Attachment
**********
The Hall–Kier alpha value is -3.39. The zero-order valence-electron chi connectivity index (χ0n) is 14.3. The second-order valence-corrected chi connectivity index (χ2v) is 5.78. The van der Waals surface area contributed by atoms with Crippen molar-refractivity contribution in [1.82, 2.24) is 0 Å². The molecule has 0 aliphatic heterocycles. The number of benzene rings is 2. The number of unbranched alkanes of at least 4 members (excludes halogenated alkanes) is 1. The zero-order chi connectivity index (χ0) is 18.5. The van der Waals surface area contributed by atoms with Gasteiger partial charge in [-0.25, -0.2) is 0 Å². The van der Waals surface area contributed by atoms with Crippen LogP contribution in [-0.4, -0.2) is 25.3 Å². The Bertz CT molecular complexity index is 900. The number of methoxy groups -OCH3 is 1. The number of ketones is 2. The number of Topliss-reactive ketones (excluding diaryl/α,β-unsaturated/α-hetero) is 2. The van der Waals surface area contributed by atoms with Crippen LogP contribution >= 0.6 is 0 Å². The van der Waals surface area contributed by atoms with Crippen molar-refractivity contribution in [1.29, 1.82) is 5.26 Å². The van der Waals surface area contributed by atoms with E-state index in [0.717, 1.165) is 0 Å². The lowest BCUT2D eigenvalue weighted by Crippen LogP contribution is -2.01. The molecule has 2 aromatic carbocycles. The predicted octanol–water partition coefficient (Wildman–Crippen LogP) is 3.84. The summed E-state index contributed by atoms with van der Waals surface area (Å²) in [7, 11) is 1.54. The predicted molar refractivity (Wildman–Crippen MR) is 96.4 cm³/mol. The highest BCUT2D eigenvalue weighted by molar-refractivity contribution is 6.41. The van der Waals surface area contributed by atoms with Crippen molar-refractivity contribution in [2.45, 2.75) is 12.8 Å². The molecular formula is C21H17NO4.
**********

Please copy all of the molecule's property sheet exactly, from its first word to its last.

The Hall–Kier alpha value is -3.39. The zero-order valence-electron chi connectivity index (χ0n) is 14.3. The second-order valence-corrected chi connectivity index (χ2v) is 5.78. The van der Waals surface area contributed by atoms with Crippen molar-refractivity contribution in [1.82, 2.24) is 0 Å². The molecule has 0 aliphatic heterocycles. The number of benzene rings is 2. The number of unbranched alkanes of at least 4 members (excludes halogenated alkanes) is 1. The zero-order chi connectivity index (χ0) is 18.5. The van der Waals surface area contributed by atoms with Gasteiger partial charge in [-0.25, -0.2) is 0 Å². The van der Waals surface area contributed by atoms with Crippen LogP contribution in [-0.4, -0.2) is 25.3 Å². The Bertz CT molecular complexity index is 900. The number of methoxy groups -OCH3 is 1. The number of ketones is 2. The number of Topliss-reactive ketones (excluding diaryl/α,β-unsaturated/α-hetero) is 2. The van der Waals surface area contributed by atoms with Crippen LogP contribution >= 0.6 is 0 Å². The van der Waals surface area contributed by atoms with Crippen molar-refractivity contribution in [1.29, 1.82) is 5.26 Å². The van der Waals surface area contributed by atoms with E-state index in [0.717, 1.165) is 0 Å². The lowest BCUT2D eigenvalue weighted by Crippen LogP contribution is -2.01. The molecule has 2 aromatic carbocycles. The predicted octanol–water partition coefficient (Wildman–Crippen LogP) is 3.84. The summed E-state index contributed by atoms with van der Waals surface area (Å²) in [7, 11) is 1.54. The predicted molar refractivity (Wildman–Crippen MR) is 96.4 cm³/mol. The highest BCUT2D eigenvalue weighted by molar-refractivity contribution is 6.41. The van der Waals surface area contributed by atoms with Crippen molar-refractivity contribution in [2.45, 2.75) is 12.8 Å². The molecular formula is C21H17NO4.